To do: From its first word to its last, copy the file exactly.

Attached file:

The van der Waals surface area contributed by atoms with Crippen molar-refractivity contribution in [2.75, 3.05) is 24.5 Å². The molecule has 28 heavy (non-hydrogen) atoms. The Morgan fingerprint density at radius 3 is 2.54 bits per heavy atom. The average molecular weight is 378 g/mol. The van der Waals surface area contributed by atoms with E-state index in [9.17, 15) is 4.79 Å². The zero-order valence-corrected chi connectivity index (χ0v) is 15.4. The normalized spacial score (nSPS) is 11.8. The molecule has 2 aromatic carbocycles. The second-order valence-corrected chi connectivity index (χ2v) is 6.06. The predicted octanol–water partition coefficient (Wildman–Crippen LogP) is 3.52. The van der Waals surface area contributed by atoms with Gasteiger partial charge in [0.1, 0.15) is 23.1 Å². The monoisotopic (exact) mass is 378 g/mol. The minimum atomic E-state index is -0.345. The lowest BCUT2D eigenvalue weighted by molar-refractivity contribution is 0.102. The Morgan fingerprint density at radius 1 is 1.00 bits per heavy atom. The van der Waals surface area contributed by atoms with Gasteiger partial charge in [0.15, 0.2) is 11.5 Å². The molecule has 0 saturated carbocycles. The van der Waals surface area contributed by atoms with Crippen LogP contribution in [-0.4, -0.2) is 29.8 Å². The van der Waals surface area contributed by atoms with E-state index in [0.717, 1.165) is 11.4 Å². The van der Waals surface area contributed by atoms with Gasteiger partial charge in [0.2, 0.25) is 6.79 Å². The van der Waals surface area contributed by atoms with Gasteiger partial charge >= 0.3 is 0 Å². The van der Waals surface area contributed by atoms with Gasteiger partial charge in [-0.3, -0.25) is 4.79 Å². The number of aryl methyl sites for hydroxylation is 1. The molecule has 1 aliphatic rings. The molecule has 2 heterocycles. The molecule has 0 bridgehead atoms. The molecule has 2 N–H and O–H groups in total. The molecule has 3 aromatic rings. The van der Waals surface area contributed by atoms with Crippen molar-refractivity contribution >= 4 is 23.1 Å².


The van der Waals surface area contributed by atoms with Crippen molar-refractivity contribution in [2.75, 3.05) is 24.5 Å². The molecule has 28 heavy (non-hydrogen) atoms. The Morgan fingerprint density at radius 3 is 2.54 bits per heavy atom. The average molecular weight is 378 g/mol. The van der Waals surface area contributed by atoms with E-state index in [9.17, 15) is 4.79 Å². The zero-order valence-corrected chi connectivity index (χ0v) is 15.4. The normalized spacial score (nSPS) is 11.8. The molecule has 2 aromatic carbocycles. The second-order valence-corrected chi connectivity index (χ2v) is 6.06. The predicted octanol–water partition coefficient (Wildman–Crippen LogP) is 3.52. The van der Waals surface area contributed by atoms with Gasteiger partial charge in [0.1, 0.15) is 23.1 Å². The monoisotopic (exact) mass is 378 g/mol. The minimum atomic E-state index is -0.345. The lowest BCUT2D eigenvalue weighted by molar-refractivity contribution is 0.102. The Morgan fingerprint density at radius 1 is 1.00 bits per heavy atom. The van der Waals surface area contributed by atoms with Gasteiger partial charge in [0.15, 0.2) is 11.5 Å². The molecule has 0 saturated carbocycles. The van der Waals surface area contributed by atoms with Crippen LogP contribution in [-0.4, -0.2) is 29.8 Å². The van der Waals surface area contributed by atoms with E-state index in [0.717, 1.165) is 11.4 Å². The van der Waals surface area contributed by atoms with Gasteiger partial charge in [0.2, 0.25) is 6.79 Å². The van der Waals surface area contributed by atoms with Gasteiger partial charge >= 0.3 is 0 Å². The van der Waals surface area contributed by atoms with Gasteiger partial charge in [-0.3, -0.25) is 4.79 Å². The number of aryl methyl sites for hydroxylation is 1. The molecule has 1 aliphatic rings. The molecule has 2 heterocycles. The molecule has 0 bridgehead atoms. The molecule has 2 N–H and O–H groups in total. The molecule has 3 aromatic rings. The van der Waals surface area contributed by atoms with Crippen molar-refractivity contribution >= 4 is 23.1 Å².